We used JIRA in conjunction with the ’email this issue’ plugin, but we were hitting some limitations with regards to customer service; there was no easy way to auto-reply back to someone unless they were also a user of the system. We were working around it, so we recently moved our external customer support system to Zendesk and have integrated Zendesk and JIRA. That’s one of the things I really like about JIRA — if JIRA does not have the functionality natively, there is almost always a plugin to take care of what you want. And if there is no plugin, there is a partner to help. That’s really the power.
Lastly as a Document-Scanning Service – for users of our online cloud filing system, we also offer a bulk-scanning service where you could send us boxes of paper and we could scan it all for you into your account, and completely organize and label it how you want. Each project is distinct enough, with many specific instructions that need to be carried forward from Inside-sales to Scanning operations to Sys-admins. The order needs to be completely tracked throughout the system and there is a very defined workflow.
So, I set up a workflow in JIRA for bulk-order tracking and it made the process significantly more efficient. All the order details are now in one place and it has helped us have a nice operations pipeline. It also helps us plan ahead and ramp up on capacity based on projected demand. I don’t think JIRA was designed for something like that, but for such a workflow, it works very well us. This is an 8-10 step process, and depending on where things are backing up, we add resources to make sure we don’t get backed up too much. JIRA really helped with that.
How is JIRA different from other issue trackers?
JIRA is like a Swiss Army Knife. Everyone really likes the big upgrade Atlassian did last summer. At first there was resistance with adoption because there were too many clicks to get anything done. With the latest UI, things are very seamless. It lets us do different things and you can shield the complexities with the UI now. I think that is really a big differentiator compared to other systems. Other systems are limited in functionality. With the new look and feel, JIRA takes it to the next level and it doesn’t compromise the functionality, but at the same time, it’s really usable. The GreenHopper sticky note feature is also very popular here.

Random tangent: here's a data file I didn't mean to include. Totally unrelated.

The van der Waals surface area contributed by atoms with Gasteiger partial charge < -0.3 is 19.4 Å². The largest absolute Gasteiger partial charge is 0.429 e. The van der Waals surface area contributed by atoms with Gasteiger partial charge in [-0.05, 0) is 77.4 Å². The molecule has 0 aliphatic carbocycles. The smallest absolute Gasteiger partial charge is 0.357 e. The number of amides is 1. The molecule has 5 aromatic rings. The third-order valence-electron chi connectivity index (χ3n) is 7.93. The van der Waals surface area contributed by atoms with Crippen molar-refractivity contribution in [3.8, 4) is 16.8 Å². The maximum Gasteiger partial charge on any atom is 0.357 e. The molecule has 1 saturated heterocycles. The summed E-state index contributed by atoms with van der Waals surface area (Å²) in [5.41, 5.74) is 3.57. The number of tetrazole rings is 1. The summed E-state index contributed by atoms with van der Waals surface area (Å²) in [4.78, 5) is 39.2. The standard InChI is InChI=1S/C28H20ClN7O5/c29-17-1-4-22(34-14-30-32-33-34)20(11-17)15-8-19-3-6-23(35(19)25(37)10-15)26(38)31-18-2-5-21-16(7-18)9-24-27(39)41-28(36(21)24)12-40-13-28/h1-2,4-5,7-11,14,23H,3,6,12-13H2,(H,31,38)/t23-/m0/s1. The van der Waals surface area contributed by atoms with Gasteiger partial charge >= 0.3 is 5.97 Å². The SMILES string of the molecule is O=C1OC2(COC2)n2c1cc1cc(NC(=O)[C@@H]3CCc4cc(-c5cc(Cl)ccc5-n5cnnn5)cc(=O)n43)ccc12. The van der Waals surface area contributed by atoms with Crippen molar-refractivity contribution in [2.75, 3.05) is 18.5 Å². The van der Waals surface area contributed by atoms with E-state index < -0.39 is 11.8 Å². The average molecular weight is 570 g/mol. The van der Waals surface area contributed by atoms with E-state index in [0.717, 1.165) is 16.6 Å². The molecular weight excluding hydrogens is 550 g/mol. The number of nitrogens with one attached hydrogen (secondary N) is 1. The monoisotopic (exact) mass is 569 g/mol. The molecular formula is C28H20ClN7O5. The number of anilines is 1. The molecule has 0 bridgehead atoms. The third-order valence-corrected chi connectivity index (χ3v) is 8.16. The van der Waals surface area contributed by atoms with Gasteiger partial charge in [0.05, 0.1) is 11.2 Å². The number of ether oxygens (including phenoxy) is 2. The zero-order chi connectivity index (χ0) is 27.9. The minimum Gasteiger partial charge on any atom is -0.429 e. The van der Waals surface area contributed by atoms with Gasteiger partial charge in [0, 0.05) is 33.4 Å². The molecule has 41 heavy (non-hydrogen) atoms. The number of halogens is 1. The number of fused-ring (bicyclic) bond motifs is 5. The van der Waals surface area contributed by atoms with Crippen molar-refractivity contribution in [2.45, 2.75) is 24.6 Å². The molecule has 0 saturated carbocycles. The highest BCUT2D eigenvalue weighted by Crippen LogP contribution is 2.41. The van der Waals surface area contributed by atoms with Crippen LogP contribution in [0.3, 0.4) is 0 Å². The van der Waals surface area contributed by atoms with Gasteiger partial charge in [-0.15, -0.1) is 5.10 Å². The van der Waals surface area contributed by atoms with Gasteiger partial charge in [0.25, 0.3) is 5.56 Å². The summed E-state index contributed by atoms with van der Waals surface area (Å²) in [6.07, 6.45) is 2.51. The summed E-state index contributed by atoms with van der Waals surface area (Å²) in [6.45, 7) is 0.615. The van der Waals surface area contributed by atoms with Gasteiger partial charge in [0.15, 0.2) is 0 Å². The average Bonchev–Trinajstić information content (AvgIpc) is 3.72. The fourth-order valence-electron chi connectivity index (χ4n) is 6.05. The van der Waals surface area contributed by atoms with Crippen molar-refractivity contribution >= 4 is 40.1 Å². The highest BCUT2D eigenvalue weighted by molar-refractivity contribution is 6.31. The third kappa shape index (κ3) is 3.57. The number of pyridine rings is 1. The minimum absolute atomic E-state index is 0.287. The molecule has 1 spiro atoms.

What is it about your business that makes JIRA important?
We are in a fast changing marketplace, so we have to be agile in spirit and in action. JIRA has helped us react positively to market changes, listen to what our customers want and develop products that our customers use and love. We take a lot of pride in being customer focused, so JIRA is a valuable tool that helps us differentiate from our competition. We can commit to SLAs and deliver on the promise of our brand.
How will your use of JIRA change in the future?
We follow scrum in the engineering team right now, but I would like other functions, (like Marketing) to also be broken down into sprints. We want to extend scrum to other functional areas. We are also considering integrations with a formal CRM, and using Confluence for managing our knowledge base.
Do you have advice for others considering JIRA?
The first week or so might be overwhelming, so I’d suggest starting small and getting a level of comfort with the system. You can do a LOT of things with it, but overall it makes you very productive. Dashboards and reports are one aspect why JIRA is great. Use them.
We understand Atlassian inspired something at OfficeDrop?
Yes, inspired by Atlassian, we also have ShipIt Days around here! Developers really love it; it’s incredibly motivating and delivers innovative features to our customers.
Do you have any other comments?
I’ve got to call it out – I’m really impressed with your tech-support. They are highly responsive, and I’ve only had positive experiences. JIRA with its excellent ecosystem and community gives us a set of tools that talk to each other, and helps us deliver great products to our customers.